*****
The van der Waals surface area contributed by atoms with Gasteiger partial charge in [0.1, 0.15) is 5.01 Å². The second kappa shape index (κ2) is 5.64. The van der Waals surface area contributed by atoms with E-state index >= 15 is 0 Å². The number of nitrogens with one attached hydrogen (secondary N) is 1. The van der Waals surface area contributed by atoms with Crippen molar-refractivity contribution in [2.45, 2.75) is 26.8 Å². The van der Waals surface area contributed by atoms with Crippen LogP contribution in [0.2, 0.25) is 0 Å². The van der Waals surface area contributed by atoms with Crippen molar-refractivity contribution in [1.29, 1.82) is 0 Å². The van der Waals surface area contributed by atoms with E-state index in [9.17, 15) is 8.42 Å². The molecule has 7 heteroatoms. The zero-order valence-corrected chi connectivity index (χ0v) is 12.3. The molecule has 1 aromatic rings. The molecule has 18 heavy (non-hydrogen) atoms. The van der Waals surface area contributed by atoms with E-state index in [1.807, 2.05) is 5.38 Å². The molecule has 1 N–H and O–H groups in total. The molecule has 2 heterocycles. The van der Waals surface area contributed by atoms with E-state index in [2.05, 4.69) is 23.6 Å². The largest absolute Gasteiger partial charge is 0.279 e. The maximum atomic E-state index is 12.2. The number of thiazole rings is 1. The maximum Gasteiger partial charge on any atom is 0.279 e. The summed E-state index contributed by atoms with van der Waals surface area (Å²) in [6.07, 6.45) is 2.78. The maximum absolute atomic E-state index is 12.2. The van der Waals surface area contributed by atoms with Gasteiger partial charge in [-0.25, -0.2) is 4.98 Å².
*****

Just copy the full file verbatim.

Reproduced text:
The van der Waals surface area contributed by atoms with Gasteiger partial charge in [0.1, 0.15) is 5.01 Å². The second kappa shape index (κ2) is 5.64. The van der Waals surface area contributed by atoms with E-state index >= 15 is 0 Å². The number of nitrogens with one attached hydrogen (secondary N) is 1. The van der Waals surface area contributed by atoms with Crippen molar-refractivity contribution in [2.45, 2.75) is 26.8 Å². The van der Waals surface area contributed by atoms with Crippen LogP contribution in [0.2, 0.25) is 0 Å². The van der Waals surface area contributed by atoms with Crippen molar-refractivity contribution in [1.29, 1.82) is 0 Å². The van der Waals surface area contributed by atoms with E-state index in [9.17, 15) is 8.42 Å². The molecule has 7 heteroatoms. The zero-order valence-corrected chi connectivity index (χ0v) is 12.3. The molecule has 1 aromatic rings. The molecule has 18 heavy (non-hydrogen) atoms. The van der Waals surface area contributed by atoms with E-state index in [1.807, 2.05) is 5.38 Å². The molecule has 1 N–H and O–H groups in total. The molecule has 2 heterocycles. The van der Waals surface area contributed by atoms with E-state index in [2.05, 4.69) is 23.6 Å². The largest absolute Gasteiger partial charge is 0.279 e. The maximum atomic E-state index is 12.2. The number of thiazole rings is 1. The maximum Gasteiger partial charge on any atom is 0.279 e. The summed E-state index contributed by atoms with van der Waals surface area (Å²) in [6.07, 6.45) is 2.78. The maximum absolute atomic E-state index is 12.2. The van der Waals surface area contributed by atoms with Gasteiger partial charge in [-0.25, -0.2) is 4.98 Å².